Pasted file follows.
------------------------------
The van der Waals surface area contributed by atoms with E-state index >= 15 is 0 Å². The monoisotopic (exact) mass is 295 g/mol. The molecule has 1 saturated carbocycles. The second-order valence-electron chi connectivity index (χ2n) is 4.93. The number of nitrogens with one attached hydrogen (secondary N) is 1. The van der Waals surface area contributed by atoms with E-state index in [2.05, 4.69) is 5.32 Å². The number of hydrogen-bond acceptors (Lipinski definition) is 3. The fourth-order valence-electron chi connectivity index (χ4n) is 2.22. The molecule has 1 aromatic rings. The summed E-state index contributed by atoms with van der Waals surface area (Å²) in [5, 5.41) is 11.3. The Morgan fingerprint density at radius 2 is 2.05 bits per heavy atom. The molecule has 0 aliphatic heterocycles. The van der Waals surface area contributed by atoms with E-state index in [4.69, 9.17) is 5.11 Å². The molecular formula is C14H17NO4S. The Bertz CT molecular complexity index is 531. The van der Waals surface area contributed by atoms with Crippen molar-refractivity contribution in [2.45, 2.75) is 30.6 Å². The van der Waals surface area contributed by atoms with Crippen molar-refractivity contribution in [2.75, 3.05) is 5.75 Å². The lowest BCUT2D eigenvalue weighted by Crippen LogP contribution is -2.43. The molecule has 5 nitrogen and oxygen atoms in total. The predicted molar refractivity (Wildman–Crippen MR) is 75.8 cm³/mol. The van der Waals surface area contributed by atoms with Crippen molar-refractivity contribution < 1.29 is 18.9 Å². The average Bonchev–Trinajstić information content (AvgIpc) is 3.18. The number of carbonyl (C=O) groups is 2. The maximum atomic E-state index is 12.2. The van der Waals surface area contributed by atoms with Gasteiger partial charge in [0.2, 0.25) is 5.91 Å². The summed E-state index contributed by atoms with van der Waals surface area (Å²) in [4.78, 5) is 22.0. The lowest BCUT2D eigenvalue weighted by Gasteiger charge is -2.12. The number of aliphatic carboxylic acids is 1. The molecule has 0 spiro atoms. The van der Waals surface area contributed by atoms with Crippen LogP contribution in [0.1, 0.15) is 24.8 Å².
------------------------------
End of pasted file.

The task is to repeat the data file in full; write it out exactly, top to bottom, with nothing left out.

The van der Waals surface area contributed by atoms with E-state index >= 15 is 0 Å². The monoisotopic (exact) mass is 295 g/mol. The molecule has 1 saturated carbocycles. The second-order valence-electron chi connectivity index (χ2n) is 4.93. The number of nitrogens with one attached hydrogen (secondary N) is 1. The van der Waals surface area contributed by atoms with E-state index in [2.05, 4.69) is 5.32 Å². The number of hydrogen-bond acceptors (Lipinski definition) is 3. The fourth-order valence-electron chi connectivity index (χ4n) is 2.22. The molecule has 1 aromatic rings. The summed E-state index contributed by atoms with van der Waals surface area (Å²) in [5, 5.41) is 11.3. The Morgan fingerprint density at radius 2 is 2.05 bits per heavy atom. The molecule has 0 aliphatic heterocycles. The van der Waals surface area contributed by atoms with E-state index in [4.69, 9.17) is 5.11 Å². The molecular formula is C14H17NO4S. The Bertz CT molecular complexity index is 531. The van der Waals surface area contributed by atoms with Crippen molar-refractivity contribution in [2.45, 2.75) is 30.6 Å². The van der Waals surface area contributed by atoms with Crippen molar-refractivity contribution in [2.75, 3.05) is 5.75 Å². The lowest BCUT2D eigenvalue weighted by Crippen LogP contribution is -2.43. The molecule has 5 nitrogen and oxygen atoms in total. The predicted molar refractivity (Wildman–Crippen MR) is 75.8 cm³/mol. The van der Waals surface area contributed by atoms with Crippen molar-refractivity contribution < 1.29 is 18.9 Å². The average Bonchev–Trinajstić information content (AvgIpc) is 3.18. The number of carbonyl (C=O) groups is 2. The maximum atomic E-state index is 12.2. The van der Waals surface area contributed by atoms with Gasteiger partial charge in [0.2, 0.25) is 5.91 Å². The summed E-state index contributed by atoms with van der Waals surface area (Å²) in [4.78, 5) is 22.0. The lowest BCUT2D eigenvalue weighted by Gasteiger charge is -2.12. The number of aliphatic carboxylic acids is 1. The molecule has 0 spiro atoms. The van der Waals surface area contributed by atoms with Crippen LogP contribution in [0.1, 0.15) is 24.8 Å².